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Garbriel introduced me to Ghost, a very calm horse that she broke herself. She is a very knowledgeable and patient instructor and, considering this was my first time riding in probably seven years, Gabriel made me feel at ease.

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The day was fun and the hour lesson went by fast. If you’re ever looking for a place to learn equestrian horse riding I recommend SureFyre Farms as a place to check out.

Be careful on your way out, however, as you may (as I did) see moose crossing the road.

New Home

It’s been almost two months since I’ve been in my new home. Conan and I have settled in quite nicely, and I think we’ve explored most of the area. Thankfully, I’m walking distance to an Internet cafe, an inkjet refill store, a baker, a butcher (but no candlestick maker – unless you include the knickknack shop, which has lots of candles).

That’s all fine and dandy, but what about Conan? Yes, we are walking distance (though when your legs are three inches long it’s a pretty long trek) to a pet supply shop and a dog groomer. So today, Conan and I visited Something to Bark About so Conan could get a haircut. He was getting scraggy and dirty, so it was definitely time. His after shot is probably one of my favourites of him:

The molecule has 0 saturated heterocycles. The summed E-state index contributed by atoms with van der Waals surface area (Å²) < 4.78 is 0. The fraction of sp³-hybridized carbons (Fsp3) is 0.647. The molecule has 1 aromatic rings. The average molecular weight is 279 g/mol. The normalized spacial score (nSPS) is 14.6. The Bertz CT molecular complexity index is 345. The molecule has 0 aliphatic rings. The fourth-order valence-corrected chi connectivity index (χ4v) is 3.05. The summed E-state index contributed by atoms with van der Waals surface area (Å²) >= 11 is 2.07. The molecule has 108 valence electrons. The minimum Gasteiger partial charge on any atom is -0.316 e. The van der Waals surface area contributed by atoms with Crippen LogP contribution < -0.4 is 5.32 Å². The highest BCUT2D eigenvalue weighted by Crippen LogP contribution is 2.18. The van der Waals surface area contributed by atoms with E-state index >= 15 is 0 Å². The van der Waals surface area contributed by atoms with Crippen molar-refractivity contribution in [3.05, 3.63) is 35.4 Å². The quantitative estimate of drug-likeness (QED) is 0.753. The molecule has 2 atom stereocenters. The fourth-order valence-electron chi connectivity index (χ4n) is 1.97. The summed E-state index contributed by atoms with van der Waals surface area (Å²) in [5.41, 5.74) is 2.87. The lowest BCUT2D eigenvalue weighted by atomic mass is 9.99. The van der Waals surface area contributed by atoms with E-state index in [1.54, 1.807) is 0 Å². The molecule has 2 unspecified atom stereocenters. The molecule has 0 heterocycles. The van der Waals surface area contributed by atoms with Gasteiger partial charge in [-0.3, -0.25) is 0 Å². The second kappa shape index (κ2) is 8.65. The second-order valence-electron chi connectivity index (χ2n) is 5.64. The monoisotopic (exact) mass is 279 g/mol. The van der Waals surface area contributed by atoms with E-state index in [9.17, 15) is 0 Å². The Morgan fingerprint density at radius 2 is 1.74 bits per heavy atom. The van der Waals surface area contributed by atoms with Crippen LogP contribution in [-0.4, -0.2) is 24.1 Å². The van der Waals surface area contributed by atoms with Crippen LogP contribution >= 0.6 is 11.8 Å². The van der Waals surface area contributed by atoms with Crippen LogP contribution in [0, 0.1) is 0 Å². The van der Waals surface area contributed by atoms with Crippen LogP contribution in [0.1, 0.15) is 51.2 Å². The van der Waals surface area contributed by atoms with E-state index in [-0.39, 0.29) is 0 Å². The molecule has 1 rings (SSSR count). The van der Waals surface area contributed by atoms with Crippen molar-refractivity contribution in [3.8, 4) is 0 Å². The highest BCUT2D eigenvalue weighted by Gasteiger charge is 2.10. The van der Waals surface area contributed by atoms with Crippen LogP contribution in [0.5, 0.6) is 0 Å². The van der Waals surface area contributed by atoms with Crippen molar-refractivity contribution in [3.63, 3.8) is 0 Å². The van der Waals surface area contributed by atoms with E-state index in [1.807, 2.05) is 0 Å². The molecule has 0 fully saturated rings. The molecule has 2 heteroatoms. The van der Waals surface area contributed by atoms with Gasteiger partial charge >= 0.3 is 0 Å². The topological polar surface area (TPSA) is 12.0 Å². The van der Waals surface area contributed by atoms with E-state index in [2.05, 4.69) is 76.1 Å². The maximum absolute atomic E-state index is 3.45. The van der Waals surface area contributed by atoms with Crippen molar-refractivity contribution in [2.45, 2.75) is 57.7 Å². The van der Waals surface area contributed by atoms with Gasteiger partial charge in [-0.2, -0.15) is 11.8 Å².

Launch of Diane Haynes’ GAIA WILD!

I’d like to take a moment to tell everyone about Diane Haynes’ new book that’s coming out! I’ve been to her launches before, and they are spectacularly fun.

Launch of GAIA WILD!
Today at 3:27pm


Diane Haynes and Whitecap Books Ltd. invite you and a guest to the launch of
GAIA WILD the third book in Jane Ray’s Wildlife Rescue Series!

DETAILS
When: Tuesday, October 28th
Where: The Shadbolt Centre for the Arts, Studio 103 (click here for directions — parking is free)
Doors: 7 pm
Presentations: 7:30 pm by Diane Haynes and special guest Rob Laidlaw (Zoocheck Canada , one of the organizations that helped rescue Tina the elephant in 2003)

SNEAK PREVIEW
Read a sneak preview of GAIA WILD!

RSVP
RSVP Required by October 23
Reply to janeraybooks (at) gmail.com with your name + number of guests.

TEACHERS
Teachers: Students are welcome so long as they RSVP to janeraybooks(at)gmail.com and are accompanied by an adult.

We look forward to seeing you there!